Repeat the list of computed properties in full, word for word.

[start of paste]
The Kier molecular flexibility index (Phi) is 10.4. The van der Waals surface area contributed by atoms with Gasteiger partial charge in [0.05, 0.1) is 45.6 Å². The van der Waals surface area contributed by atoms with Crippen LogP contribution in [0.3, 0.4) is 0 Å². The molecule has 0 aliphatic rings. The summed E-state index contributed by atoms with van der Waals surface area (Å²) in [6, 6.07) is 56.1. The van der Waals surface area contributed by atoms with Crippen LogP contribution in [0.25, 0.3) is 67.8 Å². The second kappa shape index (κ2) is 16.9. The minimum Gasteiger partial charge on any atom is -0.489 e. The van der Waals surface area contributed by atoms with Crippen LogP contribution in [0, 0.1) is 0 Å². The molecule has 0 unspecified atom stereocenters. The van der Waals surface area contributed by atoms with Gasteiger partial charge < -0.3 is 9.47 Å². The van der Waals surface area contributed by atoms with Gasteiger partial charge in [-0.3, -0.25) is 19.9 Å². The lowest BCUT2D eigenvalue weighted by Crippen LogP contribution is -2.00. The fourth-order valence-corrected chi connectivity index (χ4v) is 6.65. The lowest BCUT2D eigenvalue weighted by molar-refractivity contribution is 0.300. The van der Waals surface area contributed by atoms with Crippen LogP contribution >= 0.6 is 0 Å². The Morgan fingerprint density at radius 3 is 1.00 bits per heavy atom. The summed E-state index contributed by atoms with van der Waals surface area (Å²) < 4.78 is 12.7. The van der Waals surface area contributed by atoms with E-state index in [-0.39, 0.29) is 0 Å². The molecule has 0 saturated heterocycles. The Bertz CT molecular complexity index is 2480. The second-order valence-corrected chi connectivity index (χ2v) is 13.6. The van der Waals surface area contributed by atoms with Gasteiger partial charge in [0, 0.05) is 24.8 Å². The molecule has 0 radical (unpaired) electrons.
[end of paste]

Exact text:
The Kier molecular flexibility index (Phi) is 10.4. The van der Waals surface area contributed by atoms with Gasteiger partial charge in [0.05, 0.1) is 45.6 Å². The van der Waals surface area contributed by atoms with Crippen LogP contribution in [0.3, 0.4) is 0 Å². The molecule has 0 aliphatic rings. The summed E-state index contributed by atoms with van der Waals surface area (Å²) in [6, 6.07) is 56.1. The van der Waals surface area contributed by atoms with Crippen LogP contribution in [0.25, 0.3) is 67.8 Å². The second kappa shape index (κ2) is 16.9. The minimum Gasteiger partial charge on any atom is -0.489 e. The van der Waals surface area contributed by atoms with Crippen LogP contribution in [0, 0.1) is 0 Å². The molecule has 0 unspecified atom stereocenters. The van der Waals surface area contributed by atoms with Gasteiger partial charge < -0.3 is 9.47 Å². The van der Waals surface area contributed by atoms with Gasteiger partial charge in [-0.3, -0.25) is 19.9 Å². The lowest BCUT2D eigenvalue weighted by Crippen LogP contribution is -2.00. The fourth-order valence-corrected chi connectivity index (χ4v) is 6.65. The lowest BCUT2D eigenvalue weighted by molar-refractivity contribution is 0.300. The van der Waals surface area contributed by atoms with Crippen LogP contribution >= 0.6 is 0 Å². The Morgan fingerprint density at radius 3 is 1.00 bits per heavy atom. The summed E-state index contributed by atoms with van der Waals surface area (Å²) < 4.78 is 12.7. The van der Waals surface area contributed by atoms with E-state index in [-0.39, 0.29) is 0 Å². The molecule has 0 saturated heterocycles. The Bertz CT molecular complexity index is 2480. The second-order valence-corrected chi connectivity index (χ2v) is 13.6. The van der Waals surface area contributed by atoms with Gasteiger partial charge in [0, 0.05) is 24.8 Å². The molecule has 0 radical (unpaired) electrons.